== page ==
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I was recently taken aback by a request to review Weed The People: From Founding Fiber to Forbidden Fruit, by Jeremy Daw, J.D. Always having my “cop on,” I immediately started a Google search of the title and the author. Now mind you, I was a bit intimidated by Daw’s Harvard Law school credentials but I figured, gee why not, maybe I can shatter the “dumb cop” stereotype. Intrigued I asked the author why he had wanted me specifically to review it. He stated:
“I believe your law enforcement experience could give you a more critical eye through which to examine my report of the Drug War’s evolution. And I also hoped that you could correct any aspects of its prosecution which I may have misunderstood.”
Pretty lofty standards, hope I can live up to them. Since my start in drug policy reform I have managed to immerse myself in a number of non-fiction books that have helped me to frame my law enforcement experience with the history of prohibition into a potent message. From notable authors such as Mike Gray, Martin Lee, Doug Fine, and Ryan Grim, I have been able to identify the gap in law enforcement training that has helped to contribute to the intransigence of police special interests in opposing cannabis reform.
The gap in training for law enforcement is, and has been in understanding the history behind drug laws. Either law enforcement does not know, or does not care, even ignoring Chief August Vollmer, renown for professionalizing law enforcement who opposed both alcohol and drug prohibition by recognizing the collateral consequences caused by the law. In 1936 Vollmer predicted the effect of prohibition on America:
“Stringent laws, spectacular police drives, vigorous prosecution, and imprisonment of addicts and peddlers have proved not only useless and enormously expensive as means of correcting this evil, but they are also unjustifiably and unbelievably cruel in their application to the unfortunate drug victims. Repression has driven the vice underground and produced the narcotics smugglers and supply agents, who have grown wealthy out of this evil practice and who, by devious methods, have stimulated traffic in drugs.”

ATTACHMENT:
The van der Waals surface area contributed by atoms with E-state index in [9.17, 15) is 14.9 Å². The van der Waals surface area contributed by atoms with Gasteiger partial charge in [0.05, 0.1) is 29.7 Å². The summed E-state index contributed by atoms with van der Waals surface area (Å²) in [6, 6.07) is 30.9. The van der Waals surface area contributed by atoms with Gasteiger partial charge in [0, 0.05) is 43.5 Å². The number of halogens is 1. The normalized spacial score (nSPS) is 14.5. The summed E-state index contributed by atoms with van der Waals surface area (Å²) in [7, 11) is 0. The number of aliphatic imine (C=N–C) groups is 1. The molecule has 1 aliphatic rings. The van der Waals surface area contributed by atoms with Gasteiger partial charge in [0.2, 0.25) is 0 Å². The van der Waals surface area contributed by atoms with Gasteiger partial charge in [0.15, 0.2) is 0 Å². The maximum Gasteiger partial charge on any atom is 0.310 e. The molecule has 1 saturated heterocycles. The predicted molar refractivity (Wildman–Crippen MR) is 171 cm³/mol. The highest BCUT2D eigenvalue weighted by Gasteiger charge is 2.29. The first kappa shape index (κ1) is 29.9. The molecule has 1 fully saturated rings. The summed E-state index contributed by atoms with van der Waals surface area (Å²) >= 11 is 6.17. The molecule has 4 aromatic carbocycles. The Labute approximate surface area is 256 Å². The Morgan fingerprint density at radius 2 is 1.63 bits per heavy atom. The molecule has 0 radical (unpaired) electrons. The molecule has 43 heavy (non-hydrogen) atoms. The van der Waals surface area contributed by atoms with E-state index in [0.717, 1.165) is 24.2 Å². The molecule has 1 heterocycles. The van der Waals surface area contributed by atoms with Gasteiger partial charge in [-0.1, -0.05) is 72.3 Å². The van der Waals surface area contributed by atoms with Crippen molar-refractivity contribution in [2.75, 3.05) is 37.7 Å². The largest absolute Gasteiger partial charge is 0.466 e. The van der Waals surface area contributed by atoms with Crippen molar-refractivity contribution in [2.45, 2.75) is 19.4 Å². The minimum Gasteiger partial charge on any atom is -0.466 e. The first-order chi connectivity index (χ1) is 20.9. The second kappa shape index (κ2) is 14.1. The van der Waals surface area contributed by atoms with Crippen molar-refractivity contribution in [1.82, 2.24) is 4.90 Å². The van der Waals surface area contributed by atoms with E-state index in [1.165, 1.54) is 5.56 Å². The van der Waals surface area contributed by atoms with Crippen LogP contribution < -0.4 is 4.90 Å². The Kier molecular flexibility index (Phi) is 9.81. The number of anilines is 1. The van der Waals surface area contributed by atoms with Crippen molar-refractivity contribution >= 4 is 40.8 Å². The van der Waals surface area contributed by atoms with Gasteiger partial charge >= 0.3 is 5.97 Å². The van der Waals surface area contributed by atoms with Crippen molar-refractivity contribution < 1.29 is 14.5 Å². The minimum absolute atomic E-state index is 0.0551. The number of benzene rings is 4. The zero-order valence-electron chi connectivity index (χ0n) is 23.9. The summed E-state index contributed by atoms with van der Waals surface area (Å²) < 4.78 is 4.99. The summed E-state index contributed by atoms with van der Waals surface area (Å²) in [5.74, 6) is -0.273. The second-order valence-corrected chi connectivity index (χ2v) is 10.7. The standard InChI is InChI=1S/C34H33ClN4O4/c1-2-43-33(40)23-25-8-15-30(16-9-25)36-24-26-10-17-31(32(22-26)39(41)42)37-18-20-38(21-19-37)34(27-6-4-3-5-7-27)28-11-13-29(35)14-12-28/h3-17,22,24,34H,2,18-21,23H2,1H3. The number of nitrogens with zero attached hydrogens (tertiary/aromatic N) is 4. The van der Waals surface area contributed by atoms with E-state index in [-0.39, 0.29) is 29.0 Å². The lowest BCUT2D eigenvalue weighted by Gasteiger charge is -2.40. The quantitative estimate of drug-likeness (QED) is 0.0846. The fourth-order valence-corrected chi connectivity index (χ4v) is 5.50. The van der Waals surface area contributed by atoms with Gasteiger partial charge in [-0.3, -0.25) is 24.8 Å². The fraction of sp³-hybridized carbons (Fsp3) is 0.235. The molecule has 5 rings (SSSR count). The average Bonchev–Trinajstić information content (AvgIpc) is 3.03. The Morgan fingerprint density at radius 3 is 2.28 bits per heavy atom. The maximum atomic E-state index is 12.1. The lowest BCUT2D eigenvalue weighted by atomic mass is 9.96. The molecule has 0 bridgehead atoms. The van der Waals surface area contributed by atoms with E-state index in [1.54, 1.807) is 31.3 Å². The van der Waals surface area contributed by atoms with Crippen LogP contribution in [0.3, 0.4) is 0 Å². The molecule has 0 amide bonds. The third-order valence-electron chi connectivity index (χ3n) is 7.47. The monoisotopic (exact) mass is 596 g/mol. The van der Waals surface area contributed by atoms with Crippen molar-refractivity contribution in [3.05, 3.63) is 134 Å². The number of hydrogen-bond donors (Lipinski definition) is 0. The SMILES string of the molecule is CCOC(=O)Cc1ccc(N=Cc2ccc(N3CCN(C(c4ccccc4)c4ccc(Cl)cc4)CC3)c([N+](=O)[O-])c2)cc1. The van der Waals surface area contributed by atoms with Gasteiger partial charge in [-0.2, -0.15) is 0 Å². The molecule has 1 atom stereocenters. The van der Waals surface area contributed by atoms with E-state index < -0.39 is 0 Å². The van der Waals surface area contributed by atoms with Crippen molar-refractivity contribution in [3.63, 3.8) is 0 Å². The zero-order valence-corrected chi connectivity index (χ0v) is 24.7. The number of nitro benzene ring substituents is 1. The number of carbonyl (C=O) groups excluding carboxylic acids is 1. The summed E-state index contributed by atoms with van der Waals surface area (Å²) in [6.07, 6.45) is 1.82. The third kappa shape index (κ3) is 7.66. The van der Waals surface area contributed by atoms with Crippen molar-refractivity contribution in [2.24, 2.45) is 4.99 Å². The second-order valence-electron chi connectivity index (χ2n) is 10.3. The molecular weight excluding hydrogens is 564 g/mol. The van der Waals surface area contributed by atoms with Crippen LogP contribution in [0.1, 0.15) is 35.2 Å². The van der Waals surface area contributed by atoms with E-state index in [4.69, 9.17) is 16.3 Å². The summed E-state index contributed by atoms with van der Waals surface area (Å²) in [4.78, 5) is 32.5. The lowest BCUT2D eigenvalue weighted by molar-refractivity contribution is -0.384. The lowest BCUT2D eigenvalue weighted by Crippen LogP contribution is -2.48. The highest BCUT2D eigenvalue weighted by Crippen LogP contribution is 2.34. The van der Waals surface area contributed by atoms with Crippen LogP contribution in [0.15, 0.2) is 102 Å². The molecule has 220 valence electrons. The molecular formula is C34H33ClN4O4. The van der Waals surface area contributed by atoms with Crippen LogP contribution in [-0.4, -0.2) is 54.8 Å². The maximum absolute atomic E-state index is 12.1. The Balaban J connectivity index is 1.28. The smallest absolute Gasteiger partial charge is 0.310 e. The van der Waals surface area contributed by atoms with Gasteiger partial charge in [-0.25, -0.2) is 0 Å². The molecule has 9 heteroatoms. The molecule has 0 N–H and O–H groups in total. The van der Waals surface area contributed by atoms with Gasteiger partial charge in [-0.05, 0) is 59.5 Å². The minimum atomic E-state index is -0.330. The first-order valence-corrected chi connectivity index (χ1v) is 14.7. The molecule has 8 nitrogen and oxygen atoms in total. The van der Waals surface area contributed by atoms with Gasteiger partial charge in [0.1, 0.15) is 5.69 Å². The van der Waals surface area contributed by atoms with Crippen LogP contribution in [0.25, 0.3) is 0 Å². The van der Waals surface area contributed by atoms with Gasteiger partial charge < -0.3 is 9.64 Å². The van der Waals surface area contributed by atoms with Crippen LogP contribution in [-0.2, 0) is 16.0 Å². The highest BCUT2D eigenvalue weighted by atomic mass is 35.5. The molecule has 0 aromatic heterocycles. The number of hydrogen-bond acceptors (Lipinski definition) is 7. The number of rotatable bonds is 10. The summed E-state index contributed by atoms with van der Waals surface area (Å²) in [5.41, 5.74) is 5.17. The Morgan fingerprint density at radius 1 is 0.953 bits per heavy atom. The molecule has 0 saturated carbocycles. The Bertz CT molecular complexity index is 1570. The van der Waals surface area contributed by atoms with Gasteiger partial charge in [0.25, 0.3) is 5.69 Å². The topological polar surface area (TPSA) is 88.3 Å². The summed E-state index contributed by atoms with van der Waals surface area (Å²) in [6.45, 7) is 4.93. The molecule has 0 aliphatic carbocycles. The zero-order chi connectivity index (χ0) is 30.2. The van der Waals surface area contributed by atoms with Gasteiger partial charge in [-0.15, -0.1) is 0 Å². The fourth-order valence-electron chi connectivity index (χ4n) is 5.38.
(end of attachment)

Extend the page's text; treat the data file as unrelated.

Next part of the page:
Because I see myself as being a history buff not just of prohibition, I have always been able to discuss policy, and the history of prohibition with the best cannabis activists out there. Yet I was pleasantly surprised how much I learned from Daw’s account of cannabis history. The book is relatively short at only 139 pages but is well supported by research. Daw, as an author, is an engaging storyteller taking cannabis and linking it to the record of man. From the Indus Valley to WWII America he leads us on a journey by asking “how a plant so beloved for its fibers at society’s founding could come to bear fruit forbidden by the full force of the law?”
“Daw, as an author, is an engaging storyteller taking cannabis and linking it to the record of man.”
What separates Weed The People from other books though is the author’s ability to make the historical figures come alive. It’s not just an academic treatise, but a look at the personality and traits that drove this part of cannabis history. From Fitz Hugh’s journey into self exploration through hashish; Dr. William O’Shaughnessy research on the medical efficacy of marijuana, and the race-baiting of Harry Anslinger, I gained a more intimate understanding of how we arrived at today’s culture war surrounding “cannabis.” Yet I longed for the book to continue, and to explore how we can link the past to the present; to help us educate not the cannabis activist movement, but the voters, our policymakers, and our law enforcement leaders.
There are many lessons that can be garnered from this book. The most important lesson is in addressing the racism and crony capitalism that surrounds the drug policy reform debate still today. No different than Anslinger’s use of moral panics tied into self-serving economic interests by his family, today’s drug warriors have refined the same message that helps to maintain the status quo. It is this message that stands out that requires us as drug policy reformers to act to eliminate the impediments to the author’s dream “of a renewed America, independent of powerful, selfish interests, ” It is this dream that that we all share.
I enjoyed this book and would recommend it to those who are interested in understanding the historical context of the drug war, and why we are still fighting it today. It is not aimed at just activists, but can be appreciated by the public, historians, and policy makers alike. I would dare go one step further and suggest that law enforcement itself would benefit from reading the author’s analysis of history. Maybe if they did they could reflect back on the importance of engaging their communities as stakeholders in designing what public safety should look like instead of protecting their own self interests.
1.(Vollmer, The Police and Modern Society, 1936, pp. 117-118)
2. (Daw, p. 4)
3.(Daw, p. 100)